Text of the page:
HC Deb 04 May 1830 vol 24 cc387-9
Mr. C. Culvert

presented a Petition, not from brewers or publicans, but from the Vicar, Curate, Churchwardens and Overseers of the Parish of Isleworth, against the Bill now brought in to allow the sale of Beer in houses without regard to the character of the occupier, the wants of the public, or the wishes of the neighbourhood, and without consideration for the ruin of those who had already invested their capital in public-houses. The petitioners stated, that they viewed the progress of this Bill with alarm, and were convinced, that if it became a law, it would be productive of much mischief. For his own part he believed that the House would soon regret the ruin it would be sure to occasion, and the country gentlemen who were now so anxious to support the measure, would, ere long, rue the day in which they gave it their assent. The same hon. Member, presented another petition from three hundred persons, Inhabitants of the Parish of Paddington, against the said Bill; and a third Petition from one Stanley Gainer, of Seacombe, in the county of Chester, who complained, that having laid out the sum of 3,000l. in building a house intended as a public-house, that he was now in danger of being ruined by a person who, in anticipation of the change to be occasioned by the Bill then in progress, had purchased a small house, where at the expense of 30l. a year he would be able to retail Beer to all the neighbourhood.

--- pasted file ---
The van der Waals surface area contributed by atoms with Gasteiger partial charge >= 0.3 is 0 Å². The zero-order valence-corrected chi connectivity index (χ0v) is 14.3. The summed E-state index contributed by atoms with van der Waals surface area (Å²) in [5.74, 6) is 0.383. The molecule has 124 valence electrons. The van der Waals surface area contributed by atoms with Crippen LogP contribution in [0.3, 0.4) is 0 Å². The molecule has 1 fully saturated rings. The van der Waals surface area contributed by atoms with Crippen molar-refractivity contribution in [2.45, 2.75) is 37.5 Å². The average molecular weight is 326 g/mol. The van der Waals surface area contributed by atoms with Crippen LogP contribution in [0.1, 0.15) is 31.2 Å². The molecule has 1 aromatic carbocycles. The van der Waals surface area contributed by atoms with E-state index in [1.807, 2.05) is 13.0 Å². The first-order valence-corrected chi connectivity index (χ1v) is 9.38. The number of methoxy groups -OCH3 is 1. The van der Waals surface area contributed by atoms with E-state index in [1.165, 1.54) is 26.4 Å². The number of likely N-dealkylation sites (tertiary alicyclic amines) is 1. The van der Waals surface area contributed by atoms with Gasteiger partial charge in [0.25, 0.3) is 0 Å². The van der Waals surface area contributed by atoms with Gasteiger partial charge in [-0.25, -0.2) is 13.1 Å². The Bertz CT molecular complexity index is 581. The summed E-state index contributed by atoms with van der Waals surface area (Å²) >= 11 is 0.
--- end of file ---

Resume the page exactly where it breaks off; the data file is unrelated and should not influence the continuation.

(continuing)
The three Petitions were laid on the Table.

Mr. Byng

presented a Petition, signed by 5,000 persons, occupiers and owners of public-houses in London, and its vicinity, against the Bill, and observed, that if it were passed into a law, it would decrease the ease and comfort of all gentlemen who lived in the country, and would be the ruin of many respectable men who had advanced their capital on speculations in public-houses.

Mr. Alderman Thompson